Did You Know a Woman's Voice Changes During the Menstrual Cycle?
Yes, it’s true, a woman’s voice changes during the menstrual cycle. The changes are most noticeable during menstruation and ovulation.
Changes in a woman’s voice during the sexual cycle are due to the influence of sex hormones on the larynx and vocal cords. Like the cervix, the larynx has receptors for sex hormones and is prone to change according to physiological variations throughout the cycle.
It’s these same variations in the levels of the different sex hormones (estrogens, progesterone, and androgens) that also participate in emotional changes, irritability, and other changes.
Understanding the menstrual cycle
In women with regular menstrual cycles, there are usually about 28 to 30 days of repeated changes. The hormones present cyclical variations and are divided into two phases: follicular and luteal.
Menstruation marks the beginning of the new menstrual cycle and initiates the follicular phase, which ends when ovulation occurs. From this, the luteal phase begins, which persists until the time of bleeding.
In the first days of the follicular phase, estrogen and progesterone levels are low. This combination produces cellular desquamation of the uterus leading to bleeding or menstruation.
However, estrogen increases progressively until day 14, when estrogen peaks and ovulation occurs. During the follicular phase, the egg matures and ovulation occurs .
After ovulation, the luteal phase begins. It generates the possibility of pregnancy. If fertilization doesn’t occur, the egg is discarded at the end of the cycle.
At the time of ovulation, progesterone remains at more or less low levels, but then increases to above estradiol levels. It remains so until the end of the menstrual cycle.
Estrogen and progesterone concentration in the different phases
During the premenstrual period (days 23-28), menstrual (day 1-4) and in the postmenstrual phase (day 5-10), estrogen levels predominate but aren’t as high. In the middle of the follicular phase, until ovulation (days 13-15), they reach their maximum concentration peak.
On the other hand, progesterone levels increase after ovulation, and they’re maintained until before menstruation (days 15-28).
Learn about Which Hormones Influence the Menstrual Cycle?
How does the menstrual cycle affect a woman’s voice?
Changes in a woman’s voice during the menstrual cycle are due to the effect on the varying levels of estrogen (predominant in the first phase) and progesterone (main in the second phase). The action is exerted on receptors present in the larynx and vocal folds.
Thus, hormonal variations cause modifications in the mucosa, vascularization and mucus production of the vocal folds. On the other hand, hormones also hinder the arrival of nerve signals that are sent to the folds of the vocal folds.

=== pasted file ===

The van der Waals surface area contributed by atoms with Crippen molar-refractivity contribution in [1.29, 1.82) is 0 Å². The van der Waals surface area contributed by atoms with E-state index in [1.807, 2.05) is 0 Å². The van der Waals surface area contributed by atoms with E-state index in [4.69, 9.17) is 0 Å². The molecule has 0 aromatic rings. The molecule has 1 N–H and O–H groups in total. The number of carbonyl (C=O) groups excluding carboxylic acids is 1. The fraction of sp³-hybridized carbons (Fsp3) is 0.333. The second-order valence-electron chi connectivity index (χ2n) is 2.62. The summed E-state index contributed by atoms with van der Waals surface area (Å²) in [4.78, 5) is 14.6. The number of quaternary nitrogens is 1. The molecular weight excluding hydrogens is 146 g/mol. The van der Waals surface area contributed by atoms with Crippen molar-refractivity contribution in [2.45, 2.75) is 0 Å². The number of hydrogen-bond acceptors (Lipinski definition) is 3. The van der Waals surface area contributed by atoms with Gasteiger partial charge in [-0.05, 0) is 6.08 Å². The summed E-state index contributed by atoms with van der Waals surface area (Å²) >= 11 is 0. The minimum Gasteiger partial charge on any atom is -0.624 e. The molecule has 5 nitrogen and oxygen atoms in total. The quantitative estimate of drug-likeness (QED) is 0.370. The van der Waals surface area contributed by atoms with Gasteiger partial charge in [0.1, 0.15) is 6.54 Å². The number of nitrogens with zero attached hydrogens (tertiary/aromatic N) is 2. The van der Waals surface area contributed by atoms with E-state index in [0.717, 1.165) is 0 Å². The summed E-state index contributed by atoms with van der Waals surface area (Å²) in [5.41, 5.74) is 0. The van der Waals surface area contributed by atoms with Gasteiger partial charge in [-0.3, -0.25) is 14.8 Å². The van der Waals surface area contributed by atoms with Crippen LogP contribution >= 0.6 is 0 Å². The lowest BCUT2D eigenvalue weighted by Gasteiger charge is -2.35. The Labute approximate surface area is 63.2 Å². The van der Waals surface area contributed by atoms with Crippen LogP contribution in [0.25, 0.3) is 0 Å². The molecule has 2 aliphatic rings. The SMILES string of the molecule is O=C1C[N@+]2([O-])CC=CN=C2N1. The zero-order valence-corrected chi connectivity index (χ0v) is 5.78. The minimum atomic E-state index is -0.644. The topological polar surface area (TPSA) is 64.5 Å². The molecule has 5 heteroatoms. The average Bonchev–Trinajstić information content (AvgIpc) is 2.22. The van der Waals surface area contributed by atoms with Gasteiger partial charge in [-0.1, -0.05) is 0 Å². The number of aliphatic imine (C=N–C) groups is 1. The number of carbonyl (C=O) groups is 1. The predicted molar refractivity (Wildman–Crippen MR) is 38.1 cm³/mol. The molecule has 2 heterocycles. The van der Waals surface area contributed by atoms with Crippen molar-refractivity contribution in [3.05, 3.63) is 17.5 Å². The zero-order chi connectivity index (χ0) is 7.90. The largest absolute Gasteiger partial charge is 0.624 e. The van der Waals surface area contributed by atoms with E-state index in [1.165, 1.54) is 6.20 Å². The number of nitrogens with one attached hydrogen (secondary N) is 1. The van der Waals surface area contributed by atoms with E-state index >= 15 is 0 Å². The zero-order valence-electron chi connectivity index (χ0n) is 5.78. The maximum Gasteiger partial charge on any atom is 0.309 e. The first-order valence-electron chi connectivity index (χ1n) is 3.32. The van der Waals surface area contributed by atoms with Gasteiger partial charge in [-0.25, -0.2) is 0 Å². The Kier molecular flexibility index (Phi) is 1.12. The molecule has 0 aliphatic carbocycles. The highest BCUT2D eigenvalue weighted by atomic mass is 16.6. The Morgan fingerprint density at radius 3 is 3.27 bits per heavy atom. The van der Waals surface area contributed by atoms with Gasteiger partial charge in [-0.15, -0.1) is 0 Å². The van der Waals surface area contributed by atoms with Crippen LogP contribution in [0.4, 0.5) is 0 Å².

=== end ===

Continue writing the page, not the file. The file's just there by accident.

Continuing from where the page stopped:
Estrogens modify a woman’s voice because they increase mucous secretion by the glands above and below the edges of the vocal folds. This provides greater viscosity and facilitates mobility. In addition, they increase the permeability of the capillaries, favoring tissue oxygenation.
It occurs in the follicular phase, close to the ovulation period.
Then, in the phase in which progesterone predominates, there’s venous dilatation, swelling of the vocal folds, and consequent fluid retention. You may notice congestion, swelling of the vocal cords, presence of micro varicose veins and they may even bleed.
How do hormonal changes manifest themselves in a woman’s voice?
During the period in which progesterone predominates, a woman’s voice tends to be thicker, deeper, coarser, rougher, more broken, and even monotonous. This is due to water retention.
When the progressive increase of estrogens occurs, the excess liquid is eliminated, giving rise to a clearer, higher-pitched voice, with the ability to reach higher notes and maintain a greater vibration and frequency. We would say that the voice tends to sound more attractive.
Discover more: Estrogen: An Essential Hormone for Women
A woman’s voice evolves throughout life
From childhood to menopause, a woman’s voice is influenced by hormonal variations. At puberty, the impact of estrogen and progesterone causes a deepening of the voice.
At menopause, due to the decline of estrogen and progesterone, there’s a decrease in the range and frequency of the voice. It becomes hoarse and deep, with difficulty in reaching high notes and vocal fatigue appears.
There’s also the so-called premenstrual vocal syndrome. In this syndrome, associated with progesterone levels, there’s fatigue, decreased range, and a loss of power and some harmonies.
All cited sources were thoroughly reviewed by our team to ensure their quality, reliability, currency, and validity. The bibliography of this article was considered reliable and of academic or scientific accuracy.
- Kadakia S, et al. The Effect of Hormones on the Voice. Care of the Professional Voice 2013;69(5). Disponible en http://www.vocapedia.info/_Library/JOS_files_Vocapedia/JOS-069-5-2013-571.pdf.
- Shoup M, et al. Fertility-Dependent Acoustic Variation in Women. Sage Journals 2019. Disponible en https://journals.sagepub.com/doi/full/10.1177/1474704919843103.
- Zamponi V, et al. Effect of sex hormones on human voice physology: from childhood to senescence. Hormones (Athenas) 2021;20(4). Disponible en https://www.ncbi.nlm.nih.gov/pmc/articles/PMC8594207/.